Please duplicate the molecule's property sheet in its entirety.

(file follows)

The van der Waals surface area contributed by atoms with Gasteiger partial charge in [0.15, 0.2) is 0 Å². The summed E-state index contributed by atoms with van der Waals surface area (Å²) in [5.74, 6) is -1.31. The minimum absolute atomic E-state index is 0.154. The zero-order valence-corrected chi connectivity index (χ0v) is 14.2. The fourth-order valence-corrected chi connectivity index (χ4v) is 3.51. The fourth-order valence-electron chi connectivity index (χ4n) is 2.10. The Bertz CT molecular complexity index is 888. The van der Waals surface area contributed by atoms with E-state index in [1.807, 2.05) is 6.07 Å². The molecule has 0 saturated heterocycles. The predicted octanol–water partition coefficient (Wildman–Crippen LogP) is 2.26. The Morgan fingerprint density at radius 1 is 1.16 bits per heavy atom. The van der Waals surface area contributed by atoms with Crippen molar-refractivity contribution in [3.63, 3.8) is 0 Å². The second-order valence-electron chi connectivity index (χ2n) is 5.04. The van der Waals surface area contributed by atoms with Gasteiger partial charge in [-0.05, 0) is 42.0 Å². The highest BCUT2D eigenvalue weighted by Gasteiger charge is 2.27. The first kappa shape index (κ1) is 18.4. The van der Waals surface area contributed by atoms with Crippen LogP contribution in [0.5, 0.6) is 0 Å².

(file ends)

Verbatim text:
The van der Waals surface area contributed by atoms with Gasteiger partial charge in [0.15, 0.2) is 0 Å². The summed E-state index contributed by atoms with van der Waals surface area (Å²) in [5.74, 6) is -1.31. The minimum absolute atomic E-state index is 0.154. The zero-order valence-corrected chi connectivity index (χ0v) is 14.2. The fourth-order valence-corrected chi connectivity index (χ4v) is 3.51. The fourth-order valence-electron chi connectivity index (χ4n) is 2.10. The Bertz CT molecular complexity index is 888. The van der Waals surface area contributed by atoms with E-state index in [1.807, 2.05) is 6.07 Å². The molecule has 0 saturated heterocycles. The predicted octanol–water partition coefficient (Wildman–Crippen LogP) is 2.26. The Morgan fingerprint density at radius 1 is 1.16 bits per heavy atom. The van der Waals surface area contributed by atoms with Crippen molar-refractivity contribution in [3.63, 3.8) is 0 Å². The second-order valence-electron chi connectivity index (χ2n) is 5.04. The van der Waals surface area contributed by atoms with Gasteiger partial charge in [-0.05, 0) is 42.0 Å². The highest BCUT2D eigenvalue weighted by Gasteiger charge is 2.27. The first kappa shape index (κ1) is 18.4. The van der Waals surface area contributed by atoms with Crippen LogP contribution in [0.5, 0.6) is 0 Å².